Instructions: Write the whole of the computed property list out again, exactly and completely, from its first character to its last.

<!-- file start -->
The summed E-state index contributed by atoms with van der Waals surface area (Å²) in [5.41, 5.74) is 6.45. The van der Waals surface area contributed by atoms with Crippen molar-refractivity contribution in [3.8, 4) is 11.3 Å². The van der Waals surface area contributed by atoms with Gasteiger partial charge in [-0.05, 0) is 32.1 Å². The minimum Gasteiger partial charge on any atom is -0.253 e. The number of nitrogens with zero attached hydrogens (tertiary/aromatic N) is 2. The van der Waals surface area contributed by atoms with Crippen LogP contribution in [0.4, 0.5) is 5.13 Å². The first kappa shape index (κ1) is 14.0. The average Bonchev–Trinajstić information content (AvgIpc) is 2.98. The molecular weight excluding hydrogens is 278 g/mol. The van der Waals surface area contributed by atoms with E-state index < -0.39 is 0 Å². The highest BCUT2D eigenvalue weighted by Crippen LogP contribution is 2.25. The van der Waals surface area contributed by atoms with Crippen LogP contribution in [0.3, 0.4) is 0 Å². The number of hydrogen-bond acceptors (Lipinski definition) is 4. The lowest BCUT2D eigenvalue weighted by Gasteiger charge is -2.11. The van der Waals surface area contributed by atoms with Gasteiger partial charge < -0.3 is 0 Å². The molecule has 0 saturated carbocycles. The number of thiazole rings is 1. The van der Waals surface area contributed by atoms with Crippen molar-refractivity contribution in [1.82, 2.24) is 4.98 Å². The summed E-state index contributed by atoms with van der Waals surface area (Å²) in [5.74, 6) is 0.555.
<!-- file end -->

The summed E-state index contributed by atoms with van der Waals surface area (Å²) in [5.41, 5.74) is 6.45. The van der Waals surface area contributed by atoms with Crippen molar-refractivity contribution in [3.8, 4) is 11.3 Å². The van der Waals surface area contributed by atoms with Gasteiger partial charge in [-0.05, 0) is 32.1 Å². The minimum Gasteiger partial charge on any atom is -0.253 e. The number of nitrogens with zero attached hydrogens (tertiary/aromatic N) is 2. The van der Waals surface area contributed by atoms with Crippen LogP contribution in [0.4, 0.5) is 5.13 Å². The first kappa shape index (κ1) is 14.0. The average Bonchev–Trinajstić information content (AvgIpc) is 2.98. The molecular weight excluding hydrogens is 278 g/mol. The van der Waals surface area contributed by atoms with E-state index < -0.39 is 0 Å². The highest BCUT2D eigenvalue weighted by Crippen LogP contribution is 2.25. The van der Waals surface area contributed by atoms with Crippen LogP contribution in [0.3, 0.4) is 0 Å². The number of hydrogen-bond acceptors (Lipinski definition) is 4. The lowest BCUT2D eigenvalue weighted by Gasteiger charge is -2.11. The van der Waals surface area contributed by atoms with Gasteiger partial charge < -0.3 is 0 Å². The molecule has 0 saturated carbocycles. The number of thiazole rings is 1. The van der Waals surface area contributed by atoms with Crippen molar-refractivity contribution in [1.82, 2.24) is 4.98 Å². The summed E-state index contributed by atoms with van der Waals surface area (Å²) in [5.74, 6) is 0.555.